For more than 90 years, Palisade Furniture has lulled patrons into blissful slumbers with 15,000 square feet of furniture collections and Simmons Beautyrest mattresses. From kids’ rooms to master abodes, Simmons Beautyrest Classic models cushion lumbars in luxurious fabrics packed with 800 tightly pocketed coil springs to repress motion transfer from flip-flopping bedmates and ornery teddy bears. Snoozers can embark on sleep sessions aboard the firm and supportive Stephanie model or sink into the plush and cushy Aliyah fit, each reaching heights of 11–14 inches. Simmons's no-flip design ensures even wear and prevents the necessity to make your pet sasquatch sleep on the floor. Within seven days of purchase, Palisade Furniture will send snooze ships to within 20 miles of the store for $75 (not included with this deal) and to anywhere outside the 20-mile zone for a fee of up to $125.
Metropolitan Window Fashions’ expert staffers beautify windows and reinvent rooms with a wide selection of custom drapery, bedding, and reupholstered furniture that has been featured in the New York Times. Patrons can browse a long list of festive and functional Hunter Douglas window treatments, including chalet wood blinds ($103.48, including materials and installation) and designer roller or screen shades ($106.11, including materials and installation). Creative customers can collaborate on custom drapery, which generally cost between $300 and $700. Prices are based on materials, lining, and pleat styles, and do not include installation costs, which run $15 to $21 per linear foot. Metropolitan’s textile wizards will also materialize custom bedspreads out of thin air (starting at $200, not including fabric), perfect for swaddling a sleeping place or making your own ghost costume. Today's deal is also good for reupholstery service, which can revitalize elderly couches ($1,040 before fabric), chairs ($450 before fabric), and dining-room seats ($84 before fabric). Fabric for custom projects can cost between $30 and $100 per yard, depending on the type of fabric, its pattern, and whether or not it can talk.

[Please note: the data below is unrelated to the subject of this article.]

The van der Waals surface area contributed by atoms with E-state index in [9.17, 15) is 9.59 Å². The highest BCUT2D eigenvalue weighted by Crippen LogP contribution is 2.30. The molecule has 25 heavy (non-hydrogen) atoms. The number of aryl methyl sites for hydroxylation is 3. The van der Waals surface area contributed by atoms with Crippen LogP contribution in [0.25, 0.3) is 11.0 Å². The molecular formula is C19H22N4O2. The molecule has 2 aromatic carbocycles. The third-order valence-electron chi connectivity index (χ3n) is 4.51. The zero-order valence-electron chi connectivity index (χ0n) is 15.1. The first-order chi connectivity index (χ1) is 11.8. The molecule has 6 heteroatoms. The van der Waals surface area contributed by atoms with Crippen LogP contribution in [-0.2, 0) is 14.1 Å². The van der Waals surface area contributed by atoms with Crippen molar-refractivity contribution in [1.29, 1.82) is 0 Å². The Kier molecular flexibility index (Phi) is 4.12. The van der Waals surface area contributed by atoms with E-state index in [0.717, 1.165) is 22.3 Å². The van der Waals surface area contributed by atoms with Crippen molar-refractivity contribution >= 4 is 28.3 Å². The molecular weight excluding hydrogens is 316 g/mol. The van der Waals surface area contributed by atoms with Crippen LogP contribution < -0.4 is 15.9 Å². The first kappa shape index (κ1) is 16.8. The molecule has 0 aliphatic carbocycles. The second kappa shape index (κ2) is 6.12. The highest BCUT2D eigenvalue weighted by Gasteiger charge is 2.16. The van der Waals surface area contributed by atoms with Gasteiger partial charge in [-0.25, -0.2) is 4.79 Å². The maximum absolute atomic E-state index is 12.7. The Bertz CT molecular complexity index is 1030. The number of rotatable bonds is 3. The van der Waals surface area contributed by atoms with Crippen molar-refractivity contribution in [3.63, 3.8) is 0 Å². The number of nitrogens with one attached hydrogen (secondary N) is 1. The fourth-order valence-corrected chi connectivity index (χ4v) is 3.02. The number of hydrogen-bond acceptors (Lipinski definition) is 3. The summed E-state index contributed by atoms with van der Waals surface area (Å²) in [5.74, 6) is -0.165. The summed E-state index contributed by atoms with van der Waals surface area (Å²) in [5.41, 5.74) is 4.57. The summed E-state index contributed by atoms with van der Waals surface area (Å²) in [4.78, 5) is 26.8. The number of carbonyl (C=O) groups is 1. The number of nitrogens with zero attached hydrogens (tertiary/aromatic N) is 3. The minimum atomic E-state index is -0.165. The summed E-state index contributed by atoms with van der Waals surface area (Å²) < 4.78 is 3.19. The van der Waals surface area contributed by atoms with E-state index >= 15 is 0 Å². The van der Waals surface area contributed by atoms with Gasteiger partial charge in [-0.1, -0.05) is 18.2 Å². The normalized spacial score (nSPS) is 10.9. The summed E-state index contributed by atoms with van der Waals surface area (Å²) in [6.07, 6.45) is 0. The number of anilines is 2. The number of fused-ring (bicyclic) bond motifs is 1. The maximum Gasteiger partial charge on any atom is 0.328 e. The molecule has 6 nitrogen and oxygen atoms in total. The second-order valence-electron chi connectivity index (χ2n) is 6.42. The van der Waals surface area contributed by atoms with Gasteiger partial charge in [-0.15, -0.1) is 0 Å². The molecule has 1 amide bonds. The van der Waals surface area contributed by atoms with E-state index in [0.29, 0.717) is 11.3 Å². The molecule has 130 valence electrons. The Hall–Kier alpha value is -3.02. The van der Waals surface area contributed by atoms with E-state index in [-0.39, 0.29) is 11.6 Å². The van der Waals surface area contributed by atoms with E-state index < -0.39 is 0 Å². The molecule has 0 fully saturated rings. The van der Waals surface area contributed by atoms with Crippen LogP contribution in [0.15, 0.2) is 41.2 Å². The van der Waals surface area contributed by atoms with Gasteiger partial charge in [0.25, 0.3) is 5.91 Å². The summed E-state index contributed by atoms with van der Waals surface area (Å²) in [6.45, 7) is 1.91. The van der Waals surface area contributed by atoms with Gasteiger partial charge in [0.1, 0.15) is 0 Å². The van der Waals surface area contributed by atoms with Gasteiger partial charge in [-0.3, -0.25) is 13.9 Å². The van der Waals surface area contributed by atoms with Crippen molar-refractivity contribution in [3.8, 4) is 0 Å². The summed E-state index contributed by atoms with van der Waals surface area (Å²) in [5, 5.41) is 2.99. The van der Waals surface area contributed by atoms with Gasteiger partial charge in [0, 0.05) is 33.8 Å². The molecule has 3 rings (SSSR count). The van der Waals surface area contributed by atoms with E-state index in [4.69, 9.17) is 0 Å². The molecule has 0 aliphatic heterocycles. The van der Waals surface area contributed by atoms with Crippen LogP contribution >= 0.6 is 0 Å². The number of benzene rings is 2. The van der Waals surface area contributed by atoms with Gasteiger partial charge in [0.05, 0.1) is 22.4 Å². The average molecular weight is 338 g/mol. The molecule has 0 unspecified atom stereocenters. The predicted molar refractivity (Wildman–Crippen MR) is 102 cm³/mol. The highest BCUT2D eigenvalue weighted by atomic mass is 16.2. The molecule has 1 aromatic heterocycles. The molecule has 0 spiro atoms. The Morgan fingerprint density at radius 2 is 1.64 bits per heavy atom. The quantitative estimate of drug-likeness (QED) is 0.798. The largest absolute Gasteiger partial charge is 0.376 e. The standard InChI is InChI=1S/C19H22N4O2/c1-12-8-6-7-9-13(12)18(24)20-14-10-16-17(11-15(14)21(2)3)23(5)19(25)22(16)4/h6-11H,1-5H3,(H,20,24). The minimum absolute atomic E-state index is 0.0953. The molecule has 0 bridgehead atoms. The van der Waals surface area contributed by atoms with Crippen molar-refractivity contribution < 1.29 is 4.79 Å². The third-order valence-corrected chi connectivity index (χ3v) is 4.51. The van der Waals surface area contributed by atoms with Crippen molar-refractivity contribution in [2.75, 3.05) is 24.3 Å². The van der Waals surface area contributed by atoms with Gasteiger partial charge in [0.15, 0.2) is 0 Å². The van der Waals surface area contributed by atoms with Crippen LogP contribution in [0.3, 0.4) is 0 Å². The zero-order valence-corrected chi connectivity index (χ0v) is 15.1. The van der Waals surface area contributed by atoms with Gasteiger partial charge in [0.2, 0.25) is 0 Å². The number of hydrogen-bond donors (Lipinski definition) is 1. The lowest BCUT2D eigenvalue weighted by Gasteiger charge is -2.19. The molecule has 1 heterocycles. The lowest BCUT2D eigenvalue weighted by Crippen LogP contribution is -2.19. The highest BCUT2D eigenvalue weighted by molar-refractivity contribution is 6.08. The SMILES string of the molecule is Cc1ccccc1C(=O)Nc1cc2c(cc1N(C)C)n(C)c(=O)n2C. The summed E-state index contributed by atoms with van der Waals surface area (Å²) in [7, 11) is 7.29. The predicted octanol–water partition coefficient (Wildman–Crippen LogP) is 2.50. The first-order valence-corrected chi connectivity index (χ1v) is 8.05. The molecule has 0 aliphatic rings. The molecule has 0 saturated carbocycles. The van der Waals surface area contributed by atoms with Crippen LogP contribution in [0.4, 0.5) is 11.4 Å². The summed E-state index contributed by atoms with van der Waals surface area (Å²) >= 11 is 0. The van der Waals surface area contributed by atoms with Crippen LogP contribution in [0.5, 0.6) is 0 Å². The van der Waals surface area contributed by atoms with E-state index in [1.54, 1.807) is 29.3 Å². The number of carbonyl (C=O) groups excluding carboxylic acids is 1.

Though he doesn't wear an actual crown, Bruce Wiener has earned the title of Bed King thanks to his family's long-standing business and his in-depth knowledge of what makes a high-quality mattress. Still, he rules with a fair hand. At his store, he and his staff share the three things customers need to know when buying a mattress: how it feels, how it's built inside, and what their budget is. They advise customers to test out each mattress by lounging on it for 15 minutes, examining its comfort, support structure, and willingness to share bedtime stories. They also arm customers with know-how on the latest technologies, demystifying industry jargon by explaining, for example, that coil systems impart equal weight distribution over the surface of the bed.